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exaction

[ig-zak-shuh n]
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noun
  1. the act of exacting; extortion: the exactions of usury.
  2. an amount or sum exacted.
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Origin of exaction

1350–1400; Middle English exactioun < Latin exāctiōn- (stem of exāctiō) a demanding. See exact, -ion
Related formsnon·ex·ac·tion, noun
Dictionary.com Unabridged Based on the Random House Unabridged Dictionary, © Random House, Inc. 2018

Examples from the Web for exaction

Historical Examples

  • The Indians were triumphant, but not a whit the less inclined to obstinacy and exaction.

    The Scalp Hunters

    Mayne Reid

  • You mean that if he should be—what you ask me about—your exaction would then be modified?

    The Outcry

    Henry James

  • It may be said that the exaction of damages comes to the same thing.

  • That we would leave the seventh year, and the exaction of every debt.

  • Look at Normandy, freed from misrule and exaction, in peace and order.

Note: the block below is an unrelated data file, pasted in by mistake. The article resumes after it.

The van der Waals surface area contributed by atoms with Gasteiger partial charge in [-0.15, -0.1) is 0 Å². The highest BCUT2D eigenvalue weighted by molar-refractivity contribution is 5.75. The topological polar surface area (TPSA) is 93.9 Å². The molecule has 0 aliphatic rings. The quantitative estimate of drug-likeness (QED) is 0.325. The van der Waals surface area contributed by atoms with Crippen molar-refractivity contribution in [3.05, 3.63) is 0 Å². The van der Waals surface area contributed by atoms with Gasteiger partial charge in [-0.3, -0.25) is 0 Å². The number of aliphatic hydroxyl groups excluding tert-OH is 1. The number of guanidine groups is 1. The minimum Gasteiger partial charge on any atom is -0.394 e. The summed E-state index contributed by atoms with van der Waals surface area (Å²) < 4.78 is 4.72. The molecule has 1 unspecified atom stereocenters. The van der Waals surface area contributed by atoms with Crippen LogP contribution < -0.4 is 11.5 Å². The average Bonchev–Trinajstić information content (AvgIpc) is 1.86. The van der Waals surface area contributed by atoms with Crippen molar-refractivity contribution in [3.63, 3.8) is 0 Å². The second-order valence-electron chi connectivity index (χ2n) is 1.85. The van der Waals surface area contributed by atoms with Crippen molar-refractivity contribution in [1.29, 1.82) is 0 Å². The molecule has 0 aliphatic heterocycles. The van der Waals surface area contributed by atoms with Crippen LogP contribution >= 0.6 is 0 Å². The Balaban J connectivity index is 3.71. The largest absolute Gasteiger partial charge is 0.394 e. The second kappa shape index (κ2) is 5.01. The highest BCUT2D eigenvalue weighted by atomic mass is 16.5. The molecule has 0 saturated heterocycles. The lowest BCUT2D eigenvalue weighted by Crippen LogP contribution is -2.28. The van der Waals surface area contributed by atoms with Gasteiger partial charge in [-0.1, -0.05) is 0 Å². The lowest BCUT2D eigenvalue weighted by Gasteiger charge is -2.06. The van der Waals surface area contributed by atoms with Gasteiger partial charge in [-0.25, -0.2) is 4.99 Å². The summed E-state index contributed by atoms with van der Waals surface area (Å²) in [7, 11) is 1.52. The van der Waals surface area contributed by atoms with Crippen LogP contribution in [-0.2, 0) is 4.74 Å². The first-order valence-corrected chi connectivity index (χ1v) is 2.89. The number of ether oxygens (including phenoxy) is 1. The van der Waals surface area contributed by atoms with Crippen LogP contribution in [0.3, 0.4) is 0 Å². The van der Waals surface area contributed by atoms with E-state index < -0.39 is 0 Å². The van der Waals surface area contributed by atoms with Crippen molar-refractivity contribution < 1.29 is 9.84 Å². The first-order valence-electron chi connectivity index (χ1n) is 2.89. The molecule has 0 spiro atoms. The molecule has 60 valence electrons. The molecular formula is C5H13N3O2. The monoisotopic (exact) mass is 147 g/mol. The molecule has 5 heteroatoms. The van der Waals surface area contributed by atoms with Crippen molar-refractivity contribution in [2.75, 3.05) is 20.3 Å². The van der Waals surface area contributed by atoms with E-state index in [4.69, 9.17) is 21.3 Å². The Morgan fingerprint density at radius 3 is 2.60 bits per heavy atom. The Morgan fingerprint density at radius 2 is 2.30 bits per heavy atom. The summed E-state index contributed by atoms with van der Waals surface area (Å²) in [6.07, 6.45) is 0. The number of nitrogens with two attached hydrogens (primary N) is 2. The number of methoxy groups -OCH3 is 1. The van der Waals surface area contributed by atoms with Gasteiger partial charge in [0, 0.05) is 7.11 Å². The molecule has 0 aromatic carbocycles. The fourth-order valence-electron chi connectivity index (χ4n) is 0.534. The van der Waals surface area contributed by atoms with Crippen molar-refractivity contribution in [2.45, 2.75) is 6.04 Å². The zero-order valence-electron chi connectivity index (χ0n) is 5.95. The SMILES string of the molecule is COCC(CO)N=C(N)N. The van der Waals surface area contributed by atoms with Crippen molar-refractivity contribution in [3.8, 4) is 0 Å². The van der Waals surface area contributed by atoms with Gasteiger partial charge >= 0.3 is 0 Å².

The Caged Lion

    Charlotte M. Yonge


British Dictionary definitions for exaction

exaction

noun
  1. the act or an instance of exacting, esp money
  2. an excessive or harsh demand, esp for money; extortion
  3. a sum or payment exacted
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Collins English Dictionary - Complete & Unabridged 2012 Digital Edition © William Collins Sons & Co. Ltd. 1979, 1986 © HarperCollins Publishers 1998, 2000, 2003, 2005, 2006, 2007, 2009, 2012

Word Origin and History for exaction

n.

late 14c., from French exaction, from Latin exactionem (nominative exactio) "a driving out; supervision; exaction; a tax, tribute, impost," noun of action from past participle stem of exigere (see exact (adj.)).

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Online Etymology Dictionary, © 2010 Douglas Harper